Achieving board effectiveness: what financial services firms need to consider

We look at the important factors of board composition to drive forward firm strategy.

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Lindsay Manson, Guy Swarbreck
Published: 27 Nov 2018 Updated: 13 Jun 2022

The absence of an effective board of directors, which is adequately and regularly challenged, can have far reaching implications for financial services firms. Board effectiveness is essential in driving forward a firm’s strategy, performance and culture.

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When boards are dominated by a small number of individuals who are not robustly challenged on what they are doing, executives can take a business down a route that is not optimal for shareholders. Boards that consist of people that simply nod and listen can not only miss opportunities but, for the financial services industry specifically, it can mean that regulatory requirements are not met.

What, therefore, are the important factors firms should consider for boards to be most effective?

1. Adherence to regulatory and other rules and guidance – The forthcoming Senior Managers and Certification Regime will require firms to consider the roles and responsibilities of individuals within the business. This, together with the new Corporate Governance Code (where applicable), could result in changes to board composition and/or operation.

2. Appoint people who have an eye on growth opportunities – While achieving compliance with regulation is essential there is a danger that boards which focus entirely on satisfying specific rules miss out on opportunities for business growth. Boards should have members who can challenge management on all aspects of strategy and their success in implementing it.

3. Bring in relevant experience – Boards are most effective when they have executives and non-executive directors (NEDs) who have experienced similar challenges to those the business is facing. Start-ups should consider bringing onto the board individuals with experience in the industry who can mentor them through their early stages or the execution of the business strategy. Search organisations can help find NEDs, but recommendations from other people in your network can be just as valuable.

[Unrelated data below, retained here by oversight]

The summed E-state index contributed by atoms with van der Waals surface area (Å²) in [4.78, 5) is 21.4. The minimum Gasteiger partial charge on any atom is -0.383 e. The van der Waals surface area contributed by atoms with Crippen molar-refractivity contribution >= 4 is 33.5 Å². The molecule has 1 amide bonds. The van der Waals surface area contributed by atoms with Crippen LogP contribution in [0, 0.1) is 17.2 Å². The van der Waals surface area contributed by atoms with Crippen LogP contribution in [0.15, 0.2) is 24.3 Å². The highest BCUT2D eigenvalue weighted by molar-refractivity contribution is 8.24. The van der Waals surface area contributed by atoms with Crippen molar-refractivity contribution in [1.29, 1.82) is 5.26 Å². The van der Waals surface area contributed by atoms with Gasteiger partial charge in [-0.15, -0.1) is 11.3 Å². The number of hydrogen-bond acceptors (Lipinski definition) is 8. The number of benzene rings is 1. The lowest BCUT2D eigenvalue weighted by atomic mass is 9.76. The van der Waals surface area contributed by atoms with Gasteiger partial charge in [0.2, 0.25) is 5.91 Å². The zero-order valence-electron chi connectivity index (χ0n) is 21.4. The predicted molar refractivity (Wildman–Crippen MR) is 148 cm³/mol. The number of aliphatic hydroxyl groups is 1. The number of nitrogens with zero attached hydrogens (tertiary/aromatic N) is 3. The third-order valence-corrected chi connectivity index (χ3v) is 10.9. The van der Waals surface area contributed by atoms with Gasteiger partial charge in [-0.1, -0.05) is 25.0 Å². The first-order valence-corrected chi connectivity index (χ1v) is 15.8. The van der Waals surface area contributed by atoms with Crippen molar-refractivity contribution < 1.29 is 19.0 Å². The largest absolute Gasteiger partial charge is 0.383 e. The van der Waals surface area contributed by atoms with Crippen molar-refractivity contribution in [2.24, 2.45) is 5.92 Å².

4. Make sure specialist functions are challenged – With areas such as IT, businesses are very dependent on a small number of individuals to tell them that everything is OK. Whilst some activity can be monitored through internal audit, it is important that boards also have the skills to constructively challenge multiple departments in a business. If a major new project is in the offing, this could be the right time to bring relevant experience onto a board.

5. Set member tenures – There are specific limits on the tenure of board members for listed companies, but for any business having a well-thought through succession plan is good practice and enables smooth transition. Individuals need to be given time to set and achieve objectives, which tenure limits can help with.

6. Realise there’s no magic number – People often ask how many executive and non-executive directors there should be on a board. Whilst guidance is available, there is not necessarily a right or wrong answer. Most financial services firms will bring in representatives with compliance and regulatory risk, operations, finance and legal experience, as well as executives who can present on the business and strategy. The important thing is ensuring the right level of governance and that a business is challenged across its entire operations.

Even the most enthusiastic executives with bright ideas will need reeling back at times. With effective board composition, firms’ strategies can be robustly challenged.

By necessity, this briefing can only provide a short overview and it is essential to seek professional advice before applying the contents of this article. This briefing does not constitute advice nor a recommendation relating to the acquisition or disposal of investments. No responsibility can be taken for any loss arising from action taken or refrained from on the basis of this publication. Details correct at time of writing.


This article was previously published on Smith & Williamson prior to the launch of Evelyn Partners.